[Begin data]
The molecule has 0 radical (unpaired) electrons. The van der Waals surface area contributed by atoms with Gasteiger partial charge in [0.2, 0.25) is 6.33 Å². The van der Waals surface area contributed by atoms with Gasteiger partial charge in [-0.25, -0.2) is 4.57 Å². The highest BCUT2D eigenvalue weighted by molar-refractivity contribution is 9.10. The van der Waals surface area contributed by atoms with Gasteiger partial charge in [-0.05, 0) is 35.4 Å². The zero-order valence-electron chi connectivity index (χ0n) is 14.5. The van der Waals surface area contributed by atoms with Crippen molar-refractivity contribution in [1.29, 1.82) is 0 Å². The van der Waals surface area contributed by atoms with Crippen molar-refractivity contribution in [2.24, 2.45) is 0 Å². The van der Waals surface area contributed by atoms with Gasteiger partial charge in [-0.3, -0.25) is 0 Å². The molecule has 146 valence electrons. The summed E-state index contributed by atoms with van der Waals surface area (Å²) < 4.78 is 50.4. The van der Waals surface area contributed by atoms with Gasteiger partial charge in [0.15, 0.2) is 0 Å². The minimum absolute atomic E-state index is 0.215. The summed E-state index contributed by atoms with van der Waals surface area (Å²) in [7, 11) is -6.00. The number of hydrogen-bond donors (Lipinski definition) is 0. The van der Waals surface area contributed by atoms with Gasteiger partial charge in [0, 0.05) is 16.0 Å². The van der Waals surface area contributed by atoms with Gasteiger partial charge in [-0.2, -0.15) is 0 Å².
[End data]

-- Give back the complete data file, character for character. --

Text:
The molecule has 0 radical (unpaired) electrons. The van der Waals surface area contributed by atoms with Gasteiger partial charge in [0.2, 0.25) is 6.33 Å². The van der Waals surface area contributed by atoms with Gasteiger partial charge in [-0.25, -0.2) is 4.57 Å². The highest BCUT2D eigenvalue weighted by molar-refractivity contribution is 9.10. The van der Waals surface area contributed by atoms with Gasteiger partial charge in [-0.05, 0) is 35.4 Å². The zero-order valence-electron chi connectivity index (χ0n) is 14.5. The van der Waals surface area contributed by atoms with Crippen molar-refractivity contribution in [1.29, 1.82) is 0 Å². The van der Waals surface area contributed by atoms with Crippen molar-refractivity contribution in [2.24, 2.45) is 0 Å². The van der Waals surface area contributed by atoms with Gasteiger partial charge in [-0.3, -0.25) is 0 Å². The molecule has 146 valence electrons. The summed E-state index contributed by atoms with van der Waals surface area (Å²) < 4.78 is 50.4. The van der Waals surface area contributed by atoms with Gasteiger partial charge in [0.15, 0.2) is 0 Å². The minimum absolute atomic E-state index is 0.215. The summed E-state index contributed by atoms with van der Waals surface area (Å²) in [7, 11) is -6.00. The number of hydrogen-bond donors (Lipinski definition) is 0. The van der Waals surface area contributed by atoms with Gasteiger partial charge in [0, 0.05) is 16.0 Å². The van der Waals surface area contributed by atoms with Gasteiger partial charge in [-0.2, -0.15) is 0 Å².